Monday, April 26, 2021

What is the connection between eczema and learning disabilities?

 - Jennifer Middleton, MD, MPH

A cross-sectional study of over 2000 children with eczema in the United States found that their self-reported severity of eczema correlated with the diagnosis of a learning disability.

This study's researchers reviewed data from the Pediatric Eczema Elective Registry (PEER) of over 2000 children with eczema who had been enrolled for at least 10 years. PEER was initially designed as a post-marketing study to assess the long-term risk of malignancy in children who received pimecrolimus to treat their eczema. While these children were followed in the registry, data on multiple other factors, including school functioning and additional diagnoses, were collected. The average age of eczema diagnosis among participants was 9 months, the average age at 10-year follow-up was 16.1 years, and 53.8% of participants were girls. 44.9% of participants identified as Black, and 53.8% of participants identified as white. Severity of eczema/atopic dermatitis (AD) was determined according to the Patient-Oriented Eczema Measure (POEM). The researchers found that: 

In multivariable logistic regression models adjusted for sex, age, race/ethnicity, annual household income, age of AD onset, family history of AD, and comorbid conditions, participants with mild AD (odds ratio [OR], 1.72; 95% CI, 1.11-2.67), moderate AD (OR, 2.09; 95% CI, 1.32-3.30), and severe to very severe AD (OR, 3.10; 95% CI, 1.55-6.19) on the POEM were all significantly more likely to have reported [a diagnosed] LD than those with clear or almost clear skin.

The authors are quick to point out that "causality cannot be inferred from the findings of the present study," though it's also not implausible. The itching and scaling from chronic eczema can decrease quality of life for both adults and children. Since difficulties with focusing attention can be a component of learning disabilities, it's possible that children distracted by their eczema symptoms might more easily meet criteria for an LD diagnosis. It may also be only correlation, since both learning disabilities and eczema are diagnosed more often in children of lower socioeconomic status. And, no study to date has assessed whether successful treatment for eczema improves LD symptoms.

Despite these unanswered questions, taking the time to assess how our young patients' eczema is impacting their quality of life (QOL) seems reasonable. Educating families about eczema management may improve pediatric patients' QOL, and following QOL scores may provide another metric to track the degree of treatment success. Since early diagnosis of learning disabilities leads to improved outcomes, remaining vigilant for signs of an LD in children with eczema may be beneficial.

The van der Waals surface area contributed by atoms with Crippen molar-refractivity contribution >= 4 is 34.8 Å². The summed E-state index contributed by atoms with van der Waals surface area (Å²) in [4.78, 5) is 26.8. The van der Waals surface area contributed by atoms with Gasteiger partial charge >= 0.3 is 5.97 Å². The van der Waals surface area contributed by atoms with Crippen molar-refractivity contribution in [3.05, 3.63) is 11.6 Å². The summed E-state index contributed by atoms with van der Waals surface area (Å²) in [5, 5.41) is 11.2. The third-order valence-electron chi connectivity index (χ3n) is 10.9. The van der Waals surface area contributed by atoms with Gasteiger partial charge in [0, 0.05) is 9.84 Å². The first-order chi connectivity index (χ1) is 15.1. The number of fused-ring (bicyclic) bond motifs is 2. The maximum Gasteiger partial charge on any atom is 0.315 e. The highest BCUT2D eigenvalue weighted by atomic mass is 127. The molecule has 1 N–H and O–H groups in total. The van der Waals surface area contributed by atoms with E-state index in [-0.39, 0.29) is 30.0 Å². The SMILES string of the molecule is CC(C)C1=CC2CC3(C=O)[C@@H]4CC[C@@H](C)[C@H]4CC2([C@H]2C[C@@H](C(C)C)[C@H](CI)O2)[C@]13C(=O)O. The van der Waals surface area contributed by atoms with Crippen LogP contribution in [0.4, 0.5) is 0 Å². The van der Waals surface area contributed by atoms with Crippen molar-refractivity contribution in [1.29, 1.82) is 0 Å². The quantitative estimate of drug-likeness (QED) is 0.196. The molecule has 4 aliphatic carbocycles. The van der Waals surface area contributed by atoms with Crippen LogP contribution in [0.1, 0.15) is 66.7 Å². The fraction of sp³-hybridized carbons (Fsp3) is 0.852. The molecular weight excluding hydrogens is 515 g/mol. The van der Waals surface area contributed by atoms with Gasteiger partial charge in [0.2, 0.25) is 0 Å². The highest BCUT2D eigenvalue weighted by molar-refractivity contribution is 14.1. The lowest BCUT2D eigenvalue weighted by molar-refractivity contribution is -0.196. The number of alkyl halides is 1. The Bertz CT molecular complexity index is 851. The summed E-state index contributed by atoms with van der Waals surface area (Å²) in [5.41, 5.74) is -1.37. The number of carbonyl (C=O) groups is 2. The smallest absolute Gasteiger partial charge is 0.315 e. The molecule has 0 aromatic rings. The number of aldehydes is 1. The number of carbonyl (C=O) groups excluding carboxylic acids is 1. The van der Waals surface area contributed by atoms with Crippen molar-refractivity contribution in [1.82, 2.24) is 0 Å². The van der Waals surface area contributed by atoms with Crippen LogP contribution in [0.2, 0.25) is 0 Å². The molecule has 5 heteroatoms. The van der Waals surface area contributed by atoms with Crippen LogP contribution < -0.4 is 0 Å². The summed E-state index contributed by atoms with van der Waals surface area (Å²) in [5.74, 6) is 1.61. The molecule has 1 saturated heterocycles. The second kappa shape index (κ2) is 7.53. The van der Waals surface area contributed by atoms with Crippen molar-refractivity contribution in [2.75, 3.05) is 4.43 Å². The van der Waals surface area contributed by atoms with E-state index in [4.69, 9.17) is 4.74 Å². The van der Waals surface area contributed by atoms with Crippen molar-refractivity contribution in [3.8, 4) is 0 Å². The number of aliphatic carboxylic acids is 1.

If you'd like to read more, this 2020 article provides an overview on "Atopic Dermatitis: Diagnosis and Treatment," and this 2019 article reviews "Specific Learning Disabilities: The Family Physician's Role."

Tuesday, April 20, 2021

Interpretation and use of COVID-19 diagnostic tests: key resources

 - Kenny Lin, MD, MPH

Despite the recent decision by U.S. health agencies to pause administration of the Johnson & Johnson vaccine to investigate rare blood clots in several young women, the pace of vaccinations against SARS-CoV-2 is accelerating. The Centers for Disease Control and Prevention reports that more than half of U.S. adults have now received at least one dose, and 33% are fully vaccinated. (In patients age 65 years and older, the respective percentages are 80% and 65%.) However, with more than 50,000 new cases being reported every day, including a small number of breakthrough infections, the need for COVID-19 testing is not going to go away any time soon.

A few weeks ago, the U.S. Food and Drug Administration announced that it had authorized several COVID-19 tests for over-the-counter use for serial screening of asymptomatic persons. Soon to arrive in national chain pharmacies and other stores, these tests and others - mostly of the rapid antigen variety - will cost between $10 and $110. A clinical and cost-effectiveness analysis in the Annals of Internal Medicine estimated that a weekly home-based antigen testing program could avert 2.8 million infections and 15,700 deaths in the U.S. over a 60-day time frame, at a cost of less than $8000 per infection averted. Not only could frequent testing make residences and workplaces safer, it could also improve the safety of in-person K-12 schooling and summer camps, since children younger than age 16 are not yet eligible to receive any of the vaccines.